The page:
Many a high school student has moaned and groaned about a book reading assignment, it can almost be considered a right of passage. When you’re in an Advanced Placement class, which gives you college credit while in high school, these classes typically involve deeper thought and a few extra hours of homework in exchange for a taste of the college life.
One of the AP English Literature books on the curriculum at Arcadia High School in Phoenix is by Native American author and filmmaker Sherman Alexie, whose life and experiences on the Spokane Indian Reservation is the foundation of his award-winning work. “Reservation Blues,” a short story about a mystical guitar that inspires its new owner to form a band and embark on a cross-country tour, pits Alexie’s familiarity of reservation life against the American definition of success: money, fame, and power.
A few Arcadia High students, however, are protesting the book choice; in early 2018, Alexie addressed and acknowledged sexual abuse allegations filed by several women. Therefore, during this brave frontier of the #MeToo and #TimesUp movements, these students have already played judge and jury, and convicted Alexie of artistic unworthiness. It is this immediate disregard for an artist’s work, where the AP, college-level thinking should kick in for everyone, from the teachers and students, to the parents.
Has anyone looked deeper into the issue? Native Americans are among (if not) THE poorest, THE most neglected, THE most abused of demographics living in the United States. Native. Americans.
In a study the by U.S. Department of Justice by the University of Delaware and University of North Carolina, Wilmington, Native American women are murdered at 10 TIMES the national average. If a non-native commits rape or murder against a Native American on a reservation, the federal government has jurisdiction over those crimes, not the tribal or state police. However, when tribal police submits cases for federal investigation, prosecutors decline over two-thirds of these requests. Where is the recourse and justice for these victims’ families?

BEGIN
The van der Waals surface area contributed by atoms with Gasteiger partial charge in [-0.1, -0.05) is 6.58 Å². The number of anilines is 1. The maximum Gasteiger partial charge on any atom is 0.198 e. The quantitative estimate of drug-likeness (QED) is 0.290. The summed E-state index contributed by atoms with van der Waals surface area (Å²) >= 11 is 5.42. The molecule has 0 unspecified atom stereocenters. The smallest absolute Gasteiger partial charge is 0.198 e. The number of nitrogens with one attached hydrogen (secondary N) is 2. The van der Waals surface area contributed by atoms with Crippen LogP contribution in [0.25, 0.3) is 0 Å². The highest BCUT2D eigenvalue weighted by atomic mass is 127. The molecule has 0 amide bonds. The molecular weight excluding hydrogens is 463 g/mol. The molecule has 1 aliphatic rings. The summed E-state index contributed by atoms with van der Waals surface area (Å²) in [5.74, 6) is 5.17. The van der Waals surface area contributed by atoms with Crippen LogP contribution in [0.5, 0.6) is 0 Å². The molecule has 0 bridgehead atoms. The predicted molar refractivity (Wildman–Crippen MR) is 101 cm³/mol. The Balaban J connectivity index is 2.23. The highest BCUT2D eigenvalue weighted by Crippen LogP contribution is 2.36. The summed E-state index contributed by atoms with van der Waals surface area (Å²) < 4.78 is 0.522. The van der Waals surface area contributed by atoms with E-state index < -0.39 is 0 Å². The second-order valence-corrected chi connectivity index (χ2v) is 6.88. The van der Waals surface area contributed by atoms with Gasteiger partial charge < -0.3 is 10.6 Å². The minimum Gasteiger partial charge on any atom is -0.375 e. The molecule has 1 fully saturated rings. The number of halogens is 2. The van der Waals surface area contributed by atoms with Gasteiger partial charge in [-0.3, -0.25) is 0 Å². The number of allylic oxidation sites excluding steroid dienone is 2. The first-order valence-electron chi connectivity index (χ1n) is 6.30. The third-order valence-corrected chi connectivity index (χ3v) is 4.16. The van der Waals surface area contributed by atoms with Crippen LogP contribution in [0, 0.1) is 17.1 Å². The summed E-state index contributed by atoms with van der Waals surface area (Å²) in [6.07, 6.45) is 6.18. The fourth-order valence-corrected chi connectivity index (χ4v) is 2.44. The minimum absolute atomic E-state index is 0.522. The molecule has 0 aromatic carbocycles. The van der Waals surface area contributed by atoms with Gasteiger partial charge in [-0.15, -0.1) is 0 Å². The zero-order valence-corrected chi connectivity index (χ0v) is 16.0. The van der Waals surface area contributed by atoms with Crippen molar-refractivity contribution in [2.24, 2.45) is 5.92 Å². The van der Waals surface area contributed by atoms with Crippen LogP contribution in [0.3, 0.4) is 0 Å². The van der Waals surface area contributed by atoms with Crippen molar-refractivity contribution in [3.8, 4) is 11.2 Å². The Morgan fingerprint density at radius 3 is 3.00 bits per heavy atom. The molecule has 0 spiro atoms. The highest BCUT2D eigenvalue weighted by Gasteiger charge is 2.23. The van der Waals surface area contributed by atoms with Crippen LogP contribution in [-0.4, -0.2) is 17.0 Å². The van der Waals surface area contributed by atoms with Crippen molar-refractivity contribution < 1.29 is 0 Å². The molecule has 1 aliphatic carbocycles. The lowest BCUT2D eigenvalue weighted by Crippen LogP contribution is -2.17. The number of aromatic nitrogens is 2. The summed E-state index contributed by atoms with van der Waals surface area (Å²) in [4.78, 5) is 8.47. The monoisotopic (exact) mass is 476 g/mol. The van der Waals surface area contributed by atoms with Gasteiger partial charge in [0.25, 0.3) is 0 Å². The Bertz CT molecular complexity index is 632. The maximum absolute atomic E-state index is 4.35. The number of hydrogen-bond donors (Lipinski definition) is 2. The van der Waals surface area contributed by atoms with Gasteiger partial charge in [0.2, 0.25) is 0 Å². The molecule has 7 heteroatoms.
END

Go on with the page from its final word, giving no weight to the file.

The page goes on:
Sadly, many forms of abuse have, currently, and will continue to exist on reservations due to bureaucratic loopholes, lack of accessible resources and funding to break the cycle of violence and abuse among Native Americans.
I understand the spirit behind the protest. But if “he abused” is the only reason to protest, then perhaps a better book to read would be his memoir, “You Don’t Have to Say You Love Me.” That gives you a better perspective of his life and the perpetuation of alcoholism, abuse, violence, and stereotypes he lived and endured every single day.
I hope the parents of these protestors look further into this too; education is part of being a good parent, not just saying, “I support you, honey.” Perhaps reading up on the background of Alexie will prove to be an educational experience for the entire family? I’m not trying to change minds, but I would want the students to take the time and look through another perspective other than their own.
I’m not defending him in any way. But at least he admitted it, acknowledged what he did, and apologized to his victims. That’s more than others have done lately. The difference is that at least Alexie, a Native American best-selling author (a minority within a minority) can actually afford to hire a therapist and break the cycle. No, he can’t break it on behalf of ALL Native Americans, but he’s breaking it in his own family, his own personal circle, and that’s a ripple that will make a difference in a mighty big pond.
Otherwise, expect others to follow and protest other books, songs, films, and other art, whose creators suffered physical, mental, emotional, alcoholic and other abuses.
Forget works by Poe, Carroll, Hemingway, F. Scott AND Zelda Fitzgerald, Cobain, van Gogh, Jerry Lee Lewis, Elvis Presley, even The Beatles, and many others. Don’t watch anything by Joan Crawford, either.
Abuse doesn’t always have to be visible. All of these artists have abused, been abused, or both.
All artists’ work is a form of self-expression. If you are uncomfortable at viewing art from different perspectives, you are only limiting yourself.
Just look deeper, and look at art from another perspective. Your self-censorship can only make you narrow-minded. You could possibly fail English Lit and History, too.
Evonne S. Avalos is a freelance writer and graduate from Arizona State University’s Walter Cronkite School of Journalism and Mass Communication. She can be reached at firstname.lastname@example.org.